The Unpeople: Chapter 5

chapter 5 of The Unpeople. A short one

Four-thirty fast approached. Collins still had no idea how to start her seminar. Unlike teaching history, Sign Language was something she learned from birth.
On her way back to her department to ensure punctuality for the seminar set to begin shortly, she received a text. The only texts she received were from occasional graduate students explaining why they could not attend class on the day a major paper was due, and Durand. Since the semester had only begun, and her boss was teaching her courses for the time being, she assumed Durand wanted to provide a last minute pep talk.
It was not Durand, or one of her graduate students.
The text came in the form of a forwarded message from one of her students. The message was brief, mentioning only that Sign Language lessons were available to all, student or not, in the History Department Common Room just off Constitution Avenue on the north side of campus. It went on to claim no experience necessary and mentioned the four-thirty start time. She flushed with flattery that her student had thought of her on an occasion other than academic self-preservation and that someone thought her off-the-cuff seminar was worth mentioning to everyone in someone’s contact list.
As she arrived at her office, several more texts from different sources chimed. Each text bore the same message as the first. Giving up on trying to build any sort of lesson plan for the coming seminar, she dropped into her chair staring at the ceiling.
A rapping tapped at her office door. It was Durand.
“Did you get any of the emails,” he asked, his face red.
“Didn’t check. Why,” she Signed.
“Uh, no reason.” He stumbled over his Signing.
“A few texts though.”
“Me too. You still up for this?”
She shrugged, “Why not?” She wondered if she asked her friend or if she asked herself for assurance. Noticing Durand’s discomfort she added, “I promise not to make you do anything except translate for me.”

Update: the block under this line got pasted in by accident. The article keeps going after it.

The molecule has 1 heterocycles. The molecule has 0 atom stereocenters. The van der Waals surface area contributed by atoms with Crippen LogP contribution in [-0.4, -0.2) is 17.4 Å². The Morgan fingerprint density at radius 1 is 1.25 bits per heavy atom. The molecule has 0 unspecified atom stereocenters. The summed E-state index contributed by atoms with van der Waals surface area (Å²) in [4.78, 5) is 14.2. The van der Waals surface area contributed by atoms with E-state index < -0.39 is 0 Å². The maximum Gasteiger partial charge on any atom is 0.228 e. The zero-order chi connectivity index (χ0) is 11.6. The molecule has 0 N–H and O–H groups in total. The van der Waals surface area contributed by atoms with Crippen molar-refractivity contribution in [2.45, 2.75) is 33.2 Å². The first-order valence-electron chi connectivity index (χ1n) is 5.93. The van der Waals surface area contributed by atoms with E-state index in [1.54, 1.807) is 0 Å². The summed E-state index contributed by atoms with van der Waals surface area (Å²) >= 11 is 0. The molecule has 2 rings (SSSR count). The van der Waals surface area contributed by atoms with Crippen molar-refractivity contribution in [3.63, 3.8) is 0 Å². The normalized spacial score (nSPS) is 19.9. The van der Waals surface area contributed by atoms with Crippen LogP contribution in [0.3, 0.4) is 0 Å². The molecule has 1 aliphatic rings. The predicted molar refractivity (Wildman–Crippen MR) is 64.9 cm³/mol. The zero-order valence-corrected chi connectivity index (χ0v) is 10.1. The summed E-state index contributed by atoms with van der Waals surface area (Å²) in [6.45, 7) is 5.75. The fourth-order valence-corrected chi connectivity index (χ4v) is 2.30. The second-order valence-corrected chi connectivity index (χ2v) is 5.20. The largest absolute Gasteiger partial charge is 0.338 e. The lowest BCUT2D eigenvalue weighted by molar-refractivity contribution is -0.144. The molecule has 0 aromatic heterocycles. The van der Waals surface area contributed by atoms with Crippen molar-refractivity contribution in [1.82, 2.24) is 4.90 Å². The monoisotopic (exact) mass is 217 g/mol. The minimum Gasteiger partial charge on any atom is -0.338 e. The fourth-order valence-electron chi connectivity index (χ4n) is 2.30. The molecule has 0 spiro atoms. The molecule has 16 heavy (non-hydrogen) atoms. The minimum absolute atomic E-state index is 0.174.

Though she knew she lied, he did not. Not lying might have led to Durand dropping cold and dead where he stood.
“You know,” Durand said aloud. “Half my students stay home. I assume they’re, um, sick.”
Neither knew how to react to Durand’s terminology. His comment simply writhed on the office floor like a dying snake.
“I’ve never seen anything like it before.”
“What? All the hype?”
“Yeah,” he continued in Sign. “That, but all my students that do show up are taking notes for everyone else who can’t make it. They ask me for extra copies of handouts. Sure, I get one or two occasionally willing to take notes for close friends.”
“So, students are still befriending peers. Not really news.”
“These are freshmen. Hardly any of them spoke to each other on day one. Don’t think most of them are friends.”
“Right,” she flicked back. “Neither of us was born yesterday. College students don’t just act altruistic. They’re probably charging. Capitalism at work.”
Durand seemed lost in some important thought just out of reach. Collins wondered if she had the same look when she reached for epiphanies just out outside arm’s length.
“Maybe,” his hands stumbled over the words, “Maybe this will all turn out to be a good thing. People are really coming together in this…well, this…”
“Just say it.”
“Well, this crisis.”
“So it’s a positive that I’m scratching at Death’s door?”
“No, of course not, Helen,” his head retracted into his parka somewhat. “It’s just really weird that people are pulling together through all this.”
“Anyway,” she looked at her computer screen for the time hoping for a topic changer, “It’s already four-thirty. Nobody’s here.”